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How can we help children cope with natural disasters?

How can we help children cope with natural disasters?
Answer By: 
Rabbi Edythe Held Mencher
Rubble from a hurricane or other natural disaster

Hearing about and seeing images of people weeping, clutching loved ones in relief or in grief while standing in front of devastated homes and schools evokes painful feelings of sadness, fear and helplessness. No matter how old or young we are, we imagine ourselves in the same situation, imagine losing our lives, our loved ones or our homes. Even more troubling is the loss of a sense of security; try as we might to convince ourselves that this event could not happen where we live, most of us are plunged, briefly or more enduringly, into an awareness of the fragility of life.

How can we help ourselves and our children not to stay in this place of anxiety and doubt?

It may seem like a paradox but acknowledging the reality even to young children can be the first step in moving forward. Often, when bad things happen people try to shield children by acting as if they don't know about the events or by moving steadfastly forward with routine as if nothing had happened. We adults may actually be trying to shield ourselves from the pain of not being able to totally protect our children and from feeling our own fears magnified as we see the more visible terror in the eyes of children. Yet, most sadness and fear can be better borne when the feelings are named and when we can offer one another an embrace, an acknowledgement of how hard it is to know such things can happen and when we can resolve together to do something to comfort and help those who have been affected.

We are all helped by determining what measures we can take to keep ourselves and our loved ones safe when disaster threatens and by doing what we can to take the steps that may limit the impact and frequency of even natural events like hurricanes and tornadoes. We can't control weather, we cannot always be made safe, but we can work together to be sure safety codes are enforced, can lobby for measures to limit global warming and we can have plans for how to respond if we hear a siren or weather warning.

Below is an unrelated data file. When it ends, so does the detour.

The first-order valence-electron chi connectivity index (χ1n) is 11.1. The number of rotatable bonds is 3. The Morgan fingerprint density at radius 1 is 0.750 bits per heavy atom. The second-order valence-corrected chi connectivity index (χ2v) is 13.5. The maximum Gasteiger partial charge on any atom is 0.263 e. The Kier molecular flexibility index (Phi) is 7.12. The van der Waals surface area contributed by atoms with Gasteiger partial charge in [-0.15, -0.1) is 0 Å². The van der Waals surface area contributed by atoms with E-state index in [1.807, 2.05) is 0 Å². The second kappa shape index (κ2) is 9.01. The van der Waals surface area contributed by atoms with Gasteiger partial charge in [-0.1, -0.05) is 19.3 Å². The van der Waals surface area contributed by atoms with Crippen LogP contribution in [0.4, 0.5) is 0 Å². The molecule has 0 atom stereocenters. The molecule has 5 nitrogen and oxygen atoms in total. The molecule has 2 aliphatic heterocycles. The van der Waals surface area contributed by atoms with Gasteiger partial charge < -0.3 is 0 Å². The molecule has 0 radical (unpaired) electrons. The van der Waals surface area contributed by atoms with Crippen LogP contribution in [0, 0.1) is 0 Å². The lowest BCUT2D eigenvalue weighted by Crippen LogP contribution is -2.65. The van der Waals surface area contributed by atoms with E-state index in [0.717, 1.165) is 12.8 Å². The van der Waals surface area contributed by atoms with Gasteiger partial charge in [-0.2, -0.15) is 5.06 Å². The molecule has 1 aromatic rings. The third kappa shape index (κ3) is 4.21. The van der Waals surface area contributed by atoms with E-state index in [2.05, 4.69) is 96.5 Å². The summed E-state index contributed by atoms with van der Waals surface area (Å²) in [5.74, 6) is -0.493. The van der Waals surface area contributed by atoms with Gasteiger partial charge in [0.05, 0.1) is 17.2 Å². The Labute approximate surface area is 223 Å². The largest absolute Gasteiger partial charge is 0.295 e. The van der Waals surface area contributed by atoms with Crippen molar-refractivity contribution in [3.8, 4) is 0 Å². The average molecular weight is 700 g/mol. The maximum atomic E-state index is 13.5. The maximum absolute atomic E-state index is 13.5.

These steps - compassionately sharing and naming our fears and sadness, helping ourselves and helping others - all contribute to an ability to shift our focus back to living in the present and to enjoying the times of relative security and wellbeing that most of us do have in our lives.

Children and adults alike may question how God could allow such things to happen. Some may conclude there is no God, others may conclude that God might exist but is not involved in each disaster because God has set natural forces into motion but does not now control weather or waves. There are those who are taught or who decide for themselves that God is punishing individuals or the the world for misdeeds. Many give up on the question of why and instead focus on how the idea of a loving God can be a source of comfort or inspiration to do good.

Difficult as it may be, allowing children and adults to express what they are thinking about God without challenging or correcting them in the direction of belief or disbelief seems to be the most helpful approach in reducing isolation and despair. What seems to matter most in restoring faith and trust is the way human beings move forward to help and comfort one another. The most important question for most of us appears not to be will bad things happen but rather will anyone be there to care, comfort and help.

Many of us will come to associate that with the Presence of God, others with the goodness in people - but, in either case, certainty of loving care is what enables people to go on with courage and hope in a world in which bad things do sometimes happen.